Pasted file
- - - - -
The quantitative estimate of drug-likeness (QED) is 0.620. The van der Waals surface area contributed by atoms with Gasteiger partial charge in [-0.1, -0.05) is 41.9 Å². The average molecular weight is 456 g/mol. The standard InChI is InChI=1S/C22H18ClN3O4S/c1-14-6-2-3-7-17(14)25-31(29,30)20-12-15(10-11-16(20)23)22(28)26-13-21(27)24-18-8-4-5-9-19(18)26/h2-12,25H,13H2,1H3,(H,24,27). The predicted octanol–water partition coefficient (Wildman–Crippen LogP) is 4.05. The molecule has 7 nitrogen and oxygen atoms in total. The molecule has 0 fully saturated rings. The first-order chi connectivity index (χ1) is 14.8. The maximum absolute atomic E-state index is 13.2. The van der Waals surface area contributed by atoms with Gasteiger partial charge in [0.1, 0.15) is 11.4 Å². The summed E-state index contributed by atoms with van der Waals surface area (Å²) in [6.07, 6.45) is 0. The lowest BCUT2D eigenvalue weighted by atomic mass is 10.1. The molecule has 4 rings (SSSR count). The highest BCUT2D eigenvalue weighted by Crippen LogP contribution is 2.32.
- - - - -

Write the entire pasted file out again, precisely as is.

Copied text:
The quantitative estimate of drug-likeness (QED) is 0.620. The van der Waals surface area contributed by atoms with Gasteiger partial charge in [-0.1, -0.05) is 41.9 Å². The average molecular weight is 456 g/mol. The standard InChI is InChI=1S/C22H18ClN3O4S/c1-14-6-2-3-7-17(14)25-31(29,30)20-12-15(10-11-16(20)23)22(28)26-13-21(27)24-18-8-4-5-9-19(18)26/h2-12,25H,13H2,1H3,(H,24,27). The predicted octanol–water partition coefficient (Wildman–Crippen LogP) is 4.05. The molecule has 7 nitrogen and oxygen atoms in total. The molecule has 0 fully saturated rings. The first-order chi connectivity index (χ1) is 14.8. The maximum absolute atomic E-state index is 13.2. The van der Waals surface area contributed by atoms with Gasteiger partial charge in [0.1, 0.15) is 11.4 Å². The summed E-state index contributed by atoms with van der Waals surface area (Å²) in [6.07, 6.45) is 0. The lowest BCUT2D eigenvalue weighted by atomic mass is 10.1. The molecule has 4 rings (SSSR count). The highest BCUT2D eigenvalue weighted by Crippen LogP contribution is 2.32.